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The Pont de Bir-Hakeim bridge, bears a plaque in memory of the battle: in Bir-Hakeim from May 27 to June 11, 1942 ;the First brigade of the Free French Forces pushes the furious assaults of two enemy divisions and tells the world that France has never stopped fighting.  Quai Branly: On the quay is installed a monument in homage to General Diego Brosset and to the dead of the 1st Free French Division , whose 1st Brigade fought in Bir-Hakeim in 1942.

The Pont de Bir-Hakeim is richly decorated with statues like on the stone arch: the Science and the Work upstream,  and downstream Electricity and Commerce. The batteries reproduced upstream and downstream, on each passage of the Seine, the Nautes and the Blacksmiths riveters the tip of the island, the France Renaissance (reborn of France) , gift of the Danish in 1930.

Nearby are the  Eiffel Tower: Being the closest station to the tower.  Winter velodrome (Vélodrome d’Hiver), colloquially called “Vel ‘d’ Hiv” and famous for its cycling races, it was also the place of first detention of 13 000 Jews rounded up in the capital in 1942 before their deportation. The velodrome was destroyed in 1960 during the development of the Seine sides. A commemorative monument is erected south of the station, above the RER C  train track.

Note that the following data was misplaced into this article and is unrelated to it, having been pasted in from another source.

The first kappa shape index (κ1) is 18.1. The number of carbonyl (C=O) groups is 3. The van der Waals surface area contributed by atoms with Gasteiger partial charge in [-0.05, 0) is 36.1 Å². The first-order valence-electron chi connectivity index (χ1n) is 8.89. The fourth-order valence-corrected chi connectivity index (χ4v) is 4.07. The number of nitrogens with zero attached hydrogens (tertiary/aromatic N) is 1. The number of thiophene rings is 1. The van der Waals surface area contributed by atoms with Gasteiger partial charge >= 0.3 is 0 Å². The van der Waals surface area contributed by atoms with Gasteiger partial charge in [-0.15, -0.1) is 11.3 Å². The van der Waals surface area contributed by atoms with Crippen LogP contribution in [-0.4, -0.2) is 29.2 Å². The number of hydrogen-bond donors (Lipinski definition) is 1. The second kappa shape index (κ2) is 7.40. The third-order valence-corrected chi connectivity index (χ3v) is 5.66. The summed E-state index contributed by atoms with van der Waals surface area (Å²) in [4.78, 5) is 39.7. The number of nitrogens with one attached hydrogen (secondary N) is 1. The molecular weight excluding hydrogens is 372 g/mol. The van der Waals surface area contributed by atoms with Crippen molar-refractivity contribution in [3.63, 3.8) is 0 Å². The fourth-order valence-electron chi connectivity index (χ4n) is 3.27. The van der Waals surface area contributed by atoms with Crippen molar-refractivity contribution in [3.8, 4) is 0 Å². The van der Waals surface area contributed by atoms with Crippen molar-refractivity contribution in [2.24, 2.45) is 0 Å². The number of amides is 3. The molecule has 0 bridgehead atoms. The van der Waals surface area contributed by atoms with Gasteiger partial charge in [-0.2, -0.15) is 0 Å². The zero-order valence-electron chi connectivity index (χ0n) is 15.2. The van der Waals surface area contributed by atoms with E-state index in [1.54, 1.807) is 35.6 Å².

Some webpages to help your plan visiting in addition to my post on the line 6 above are

The Tour Eiffel access map on Bir-Hakeimhttps://www.toureiffel.paris/en/access-map

The Paris tourist office on the Pont Bir-Hakeimhttps://en.parisinfo.com/transport/73141/Pont-de-Bir-Hakeim

Coming early or very late you can easily find parking along the Port de Suffren next to the Seine as well.Or the Quai Branly-Tour Eiffel at 25 Quai Branly.

There you go, hope it helps you enjoy this corner of magical Paris. The Bir-Hakeim brings back many memories each time I write about it from business trips to family trips.

And remember, happy travels, good health, and many cheers to all!!!